He's candid about the effect this episode had on him. "Before that I was crap with women, and it has affected my relationships because I now don't let people in that quickly. Girls have a hell of a long way to go before they get to know the real me." He tells a rather crushing story of a girl with whom he was infatuated before he became a PUA. She was a friend who'd never found him attractive "in that way". Now, of course, she fancies him, but he's not interested. After all, he says, "she's not hot enough for me."
Oliver James argues that PUAs like Lyons are often sex addicts, who fear real intimacy. "These men see the whole thing as a game, and once they persuade the woman to have intercourse with them, they lose interest and move on," he says. "Sex addicts think that if they physically unite their body with another they will be close. They're desperate for emotional intimacy, and they're hoping that the solution will be physical union. But the intimacy [of the PUA] is confected intimacy."
Lyons is adamant that he isn't a player, the kind of man who will lie to women simply to get laid. He doesn't believe in one-night stands, ensuring before he sleeps with anyone that it will not be a one-time-thing, but that they are also happy to have an open relationship. He has a policy of 100 per cent honesty with all his girlfriends, hence they are comfortable sitting by as he recounts his sexual exploits. He doesn't drink or take drugs, and the bombshell he tells me he's only slept with around 30 different women since joining the community, though he also claims to have turned down 80 already this month. He goes for regular sexual health check-ups, and quotes Spider-Man to explain his reasons: "With great power, comes great responsibility..."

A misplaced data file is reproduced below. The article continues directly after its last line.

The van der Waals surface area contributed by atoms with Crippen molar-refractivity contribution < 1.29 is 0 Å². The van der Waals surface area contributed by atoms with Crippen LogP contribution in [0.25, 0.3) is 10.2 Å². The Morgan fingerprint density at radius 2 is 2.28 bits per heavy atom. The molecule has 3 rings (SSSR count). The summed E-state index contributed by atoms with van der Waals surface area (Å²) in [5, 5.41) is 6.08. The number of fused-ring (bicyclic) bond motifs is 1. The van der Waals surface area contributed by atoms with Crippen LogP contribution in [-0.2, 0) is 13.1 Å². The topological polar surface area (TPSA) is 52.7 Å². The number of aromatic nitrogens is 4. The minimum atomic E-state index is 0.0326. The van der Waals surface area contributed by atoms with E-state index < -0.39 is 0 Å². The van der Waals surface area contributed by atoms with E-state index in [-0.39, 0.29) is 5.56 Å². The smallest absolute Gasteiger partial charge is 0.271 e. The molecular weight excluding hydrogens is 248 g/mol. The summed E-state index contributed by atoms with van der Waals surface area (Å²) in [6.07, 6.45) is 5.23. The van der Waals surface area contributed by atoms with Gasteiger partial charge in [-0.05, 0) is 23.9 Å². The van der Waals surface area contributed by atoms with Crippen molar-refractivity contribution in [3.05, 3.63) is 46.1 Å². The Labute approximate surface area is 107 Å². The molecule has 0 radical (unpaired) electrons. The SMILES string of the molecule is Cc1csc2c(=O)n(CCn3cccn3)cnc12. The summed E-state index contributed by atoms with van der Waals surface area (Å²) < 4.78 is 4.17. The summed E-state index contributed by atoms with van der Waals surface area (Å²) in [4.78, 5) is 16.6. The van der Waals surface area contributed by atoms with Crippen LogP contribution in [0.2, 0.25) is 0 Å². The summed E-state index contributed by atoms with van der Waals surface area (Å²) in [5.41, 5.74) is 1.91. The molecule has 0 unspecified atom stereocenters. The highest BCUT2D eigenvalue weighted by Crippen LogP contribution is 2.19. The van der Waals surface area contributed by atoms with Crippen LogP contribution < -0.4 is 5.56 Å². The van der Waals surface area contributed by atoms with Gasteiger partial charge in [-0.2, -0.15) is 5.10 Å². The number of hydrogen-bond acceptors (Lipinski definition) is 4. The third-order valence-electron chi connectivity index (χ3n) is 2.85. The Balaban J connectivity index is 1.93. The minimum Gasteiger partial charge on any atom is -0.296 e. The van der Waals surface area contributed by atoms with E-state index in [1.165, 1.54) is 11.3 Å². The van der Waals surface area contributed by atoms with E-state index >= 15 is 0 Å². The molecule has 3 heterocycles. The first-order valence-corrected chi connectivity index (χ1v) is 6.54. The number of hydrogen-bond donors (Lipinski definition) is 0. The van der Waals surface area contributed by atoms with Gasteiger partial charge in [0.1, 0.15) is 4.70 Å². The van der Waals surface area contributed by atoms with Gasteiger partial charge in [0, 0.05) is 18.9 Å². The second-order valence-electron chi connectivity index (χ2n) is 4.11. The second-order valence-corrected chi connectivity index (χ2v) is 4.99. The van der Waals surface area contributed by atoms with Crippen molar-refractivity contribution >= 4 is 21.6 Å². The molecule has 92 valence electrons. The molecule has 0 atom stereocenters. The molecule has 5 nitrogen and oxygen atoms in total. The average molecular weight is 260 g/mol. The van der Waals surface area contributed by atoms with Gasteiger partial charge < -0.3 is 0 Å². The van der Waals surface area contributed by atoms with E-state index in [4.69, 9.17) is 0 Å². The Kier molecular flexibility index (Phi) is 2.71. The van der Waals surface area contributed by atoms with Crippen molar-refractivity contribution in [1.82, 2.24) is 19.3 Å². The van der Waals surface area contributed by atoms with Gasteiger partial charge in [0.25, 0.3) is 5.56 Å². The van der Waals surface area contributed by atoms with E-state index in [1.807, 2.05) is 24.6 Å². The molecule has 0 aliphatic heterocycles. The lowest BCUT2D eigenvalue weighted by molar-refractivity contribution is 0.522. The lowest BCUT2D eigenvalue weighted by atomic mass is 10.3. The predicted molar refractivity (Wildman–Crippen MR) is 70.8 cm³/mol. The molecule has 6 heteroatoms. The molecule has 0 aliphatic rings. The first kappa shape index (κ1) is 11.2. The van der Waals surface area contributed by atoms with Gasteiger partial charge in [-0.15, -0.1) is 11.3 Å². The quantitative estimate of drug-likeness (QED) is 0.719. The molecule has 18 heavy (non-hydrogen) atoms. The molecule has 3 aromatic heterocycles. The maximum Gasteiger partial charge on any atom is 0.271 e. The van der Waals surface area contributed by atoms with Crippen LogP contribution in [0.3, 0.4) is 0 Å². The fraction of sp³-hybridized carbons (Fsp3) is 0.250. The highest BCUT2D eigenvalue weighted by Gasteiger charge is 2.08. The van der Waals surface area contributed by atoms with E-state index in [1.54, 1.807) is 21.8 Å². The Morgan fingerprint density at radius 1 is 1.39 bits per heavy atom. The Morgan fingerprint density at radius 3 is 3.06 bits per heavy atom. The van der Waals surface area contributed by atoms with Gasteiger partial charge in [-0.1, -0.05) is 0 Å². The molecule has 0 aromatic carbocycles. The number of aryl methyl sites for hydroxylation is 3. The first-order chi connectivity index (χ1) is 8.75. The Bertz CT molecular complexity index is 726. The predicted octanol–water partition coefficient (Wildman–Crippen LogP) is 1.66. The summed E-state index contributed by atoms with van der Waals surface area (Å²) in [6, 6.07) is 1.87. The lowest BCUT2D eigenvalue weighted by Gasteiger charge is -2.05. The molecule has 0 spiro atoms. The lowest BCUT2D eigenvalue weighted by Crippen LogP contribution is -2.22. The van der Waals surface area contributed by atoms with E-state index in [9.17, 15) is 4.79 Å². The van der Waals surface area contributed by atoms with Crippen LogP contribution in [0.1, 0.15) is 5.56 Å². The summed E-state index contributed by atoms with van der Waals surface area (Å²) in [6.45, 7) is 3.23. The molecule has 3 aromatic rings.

Lyons' inner nerd never really went away, but nowadays he's a nerd about pulling girls, which is a marginally more socially acceptable pastime than his first love. "But I will be playing Dungeons and Dragons again," he says. "I'm just waiting for the new edition to come out. It's going to be hardcore."
I'm not convinced Lyons is nearly as smooth as he says he is. He runs a side business, helping club promoters to attract punters by filling their venue with beautiful girls, lured by the promise of free entry and drinks all night. Smoke and mirrors are his stock in trade. But he believes his own hype, and that may be half the battle.
"I wonder if this is going to be a funny blip in our culture," says Neil Strauss, "or if it's the beginning of a men's self-help movement, where men can finally admit they need help without feeling emasculated. There's a tendency to demonise these guys, but when they really get into this stuff they start taking Alexander Technique courses to work on their posture, improv courses to be more spontaneous, going to vocal coaches or personal trainers or learning about spirituality. It sets them down a self-help route that they would have sworn off before."
"People have forgotten how to approach someone random and have a conversation with them," Lyons argues. "I don't agree with the method of just chatting someone up on the street. It's a good way of learning that you can talk to anyone, but realistically you want to build a healthy social life and stop being afraid to tell someone you fancy them." Perhaps he's just an old romantic at heart: "I want to be able to say to the girl that I eventually end up with: 'I could have had almost anybody, and I chose you.'"